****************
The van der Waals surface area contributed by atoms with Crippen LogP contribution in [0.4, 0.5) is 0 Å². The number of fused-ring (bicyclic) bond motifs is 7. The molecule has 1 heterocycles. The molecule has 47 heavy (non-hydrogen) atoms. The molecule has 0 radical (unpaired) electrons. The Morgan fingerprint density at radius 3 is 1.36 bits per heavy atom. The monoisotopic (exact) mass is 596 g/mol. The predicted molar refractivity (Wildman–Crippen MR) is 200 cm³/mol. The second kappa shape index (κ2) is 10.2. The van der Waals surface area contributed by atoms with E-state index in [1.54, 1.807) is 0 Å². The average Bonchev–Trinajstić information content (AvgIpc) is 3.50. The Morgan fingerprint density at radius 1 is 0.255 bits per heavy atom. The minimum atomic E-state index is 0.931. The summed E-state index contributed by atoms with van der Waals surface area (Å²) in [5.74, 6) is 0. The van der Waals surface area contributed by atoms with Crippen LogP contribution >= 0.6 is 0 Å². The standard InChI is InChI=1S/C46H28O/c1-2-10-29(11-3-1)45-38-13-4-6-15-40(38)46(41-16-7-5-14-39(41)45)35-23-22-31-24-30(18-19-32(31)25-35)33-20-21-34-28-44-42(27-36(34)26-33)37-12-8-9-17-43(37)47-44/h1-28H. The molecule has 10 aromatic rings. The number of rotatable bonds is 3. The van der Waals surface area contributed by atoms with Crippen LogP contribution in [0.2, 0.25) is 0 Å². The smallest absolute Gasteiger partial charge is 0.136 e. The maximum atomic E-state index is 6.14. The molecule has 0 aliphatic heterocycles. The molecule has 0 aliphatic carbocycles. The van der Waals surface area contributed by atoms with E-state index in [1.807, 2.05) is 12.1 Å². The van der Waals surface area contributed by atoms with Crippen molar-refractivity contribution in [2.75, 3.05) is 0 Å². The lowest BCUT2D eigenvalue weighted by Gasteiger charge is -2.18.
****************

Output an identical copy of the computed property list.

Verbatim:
The van der Waals surface area contributed by atoms with Crippen LogP contribution in [0.4, 0.5) is 0 Å². The number of fused-ring (bicyclic) bond motifs is 7. The molecule has 1 heterocycles. The molecule has 47 heavy (non-hydrogen) atoms. The molecule has 0 radical (unpaired) electrons. The Morgan fingerprint density at radius 3 is 1.36 bits per heavy atom. The monoisotopic (exact) mass is 596 g/mol. The predicted molar refractivity (Wildman–Crippen MR) is 200 cm³/mol. The second kappa shape index (κ2) is 10.2. The van der Waals surface area contributed by atoms with E-state index in [1.54, 1.807) is 0 Å². The average Bonchev–Trinajstić information content (AvgIpc) is 3.50. The Morgan fingerprint density at radius 1 is 0.255 bits per heavy atom. The minimum atomic E-state index is 0.931. The summed E-state index contributed by atoms with van der Waals surface area (Å²) in [5.74, 6) is 0. The van der Waals surface area contributed by atoms with Crippen LogP contribution >= 0.6 is 0 Å². The standard InChI is InChI=1S/C46H28O/c1-2-10-29(11-3-1)45-38-13-4-6-15-40(38)46(41-16-7-5-14-39(41)45)35-23-22-31-24-30(18-19-32(31)25-35)33-20-21-34-28-44-42(27-36(34)26-33)37-12-8-9-17-43(37)47-44/h1-28H. The molecule has 10 aromatic rings. The number of rotatable bonds is 3. The van der Waals surface area contributed by atoms with Crippen LogP contribution in [0.2, 0.25) is 0 Å². The smallest absolute Gasteiger partial charge is 0.136 e. The maximum atomic E-state index is 6.14. The molecule has 0 aliphatic heterocycles. The molecule has 0 aliphatic carbocycles. The van der Waals surface area contributed by atoms with E-state index in [1.807, 2.05) is 12.1 Å². The van der Waals surface area contributed by atoms with Crippen molar-refractivity contribution in [2.75, 3.05) is 0 Å². The lowest BCUT2D eigenvalue weighted by Gasteiger charge is -2.18.